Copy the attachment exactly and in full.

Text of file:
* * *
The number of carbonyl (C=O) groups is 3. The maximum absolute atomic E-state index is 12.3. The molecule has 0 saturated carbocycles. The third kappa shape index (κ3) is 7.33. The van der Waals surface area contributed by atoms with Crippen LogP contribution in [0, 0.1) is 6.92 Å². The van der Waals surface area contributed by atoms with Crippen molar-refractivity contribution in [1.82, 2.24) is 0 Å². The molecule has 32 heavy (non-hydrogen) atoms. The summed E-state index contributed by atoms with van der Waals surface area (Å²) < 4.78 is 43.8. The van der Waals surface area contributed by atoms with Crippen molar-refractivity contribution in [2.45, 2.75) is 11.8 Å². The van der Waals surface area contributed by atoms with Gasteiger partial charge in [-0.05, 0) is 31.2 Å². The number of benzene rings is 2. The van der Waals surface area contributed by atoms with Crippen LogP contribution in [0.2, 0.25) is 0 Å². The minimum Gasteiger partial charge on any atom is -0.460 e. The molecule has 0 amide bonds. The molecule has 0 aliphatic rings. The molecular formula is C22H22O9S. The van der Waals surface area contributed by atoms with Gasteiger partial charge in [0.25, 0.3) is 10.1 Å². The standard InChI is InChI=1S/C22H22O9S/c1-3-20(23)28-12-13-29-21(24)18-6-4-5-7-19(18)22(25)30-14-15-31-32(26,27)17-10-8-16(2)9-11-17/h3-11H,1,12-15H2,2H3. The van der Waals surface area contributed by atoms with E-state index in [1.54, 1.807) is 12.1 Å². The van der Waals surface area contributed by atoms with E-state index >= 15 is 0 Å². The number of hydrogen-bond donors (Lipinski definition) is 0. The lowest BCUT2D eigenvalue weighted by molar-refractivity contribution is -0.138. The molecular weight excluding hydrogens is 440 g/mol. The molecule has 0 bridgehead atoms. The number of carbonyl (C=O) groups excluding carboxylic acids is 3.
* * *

The number of carbonyl (C=O) groups is 3. The maximum absolute atomic E-state index is 12.3. The molecule has 0 saturated carbocycles. The third kappa shape index (κ3) is 7.33. The van der Waals surface area contributed by atoms with Crippen LogP contribution in [0, 0.1) is 6.92 Å². The van der Waals surface area contributed by atoms with Crippen molar-refractivity contribution in [1.82, 2.24) is 0 Å². The molecule has 32 heavy (non-hydrogen) atoms. The summed E-state index contributed by atoms with van der Waals surface area (Å²) < 4.78 is 43.8. The van der Waals surface area contributed by atoms with Crippen molar-refractivity contribution in [2.45, 2.75) is 11.8 Å². The van der Waals surface area contributed by atoms with Gasteiger partial charge in [-0.05, 0) is 31.2 Å². The number of benzene rings is 2. The van der Waals surface area contributed by atoms with Crippen LogP contribution in [0.2, 0.25) is 0 Å². The minimum Gasteiger partial charge on any atom is -0.460 e. The molecule has 0 amide bonds. The molecule has 0 aliphatic rings. The molecular formula is C22H22O9S. The van der Waals surface area contributed by atoms with Gasteiger partial charge in [0.25, 0.3) is 10.1 Å². The standard InChI is InChI=1S/C22H22O9S/c1-3-20(23)28-12-13-29-21(24)18-6-4-5-7-19(18)22(25)30-14-15-31-32(26,27)17-10-8-16(2)9-11-17/h3-11H,1,12-15H2,2H3. The van der Waals surface area contributed by atoms with E-state index in [1.54, 1.807) is 12.1 Å². The van der Waals surface area contributed by atoms with E-state index >= 15 is 0 Å². The number of hydrogen-bond donors (Lipinski definition) is 0. The lowest BCUT2D eigenvalue weighted by molar-refractivity contribution is -0.138. The molecular weight excluding hydrogens is 440 g/mol. The molecule has 0 bridgehead atoms. The number of carbonyl (C=O) groups excluding carboxylic acids is 3.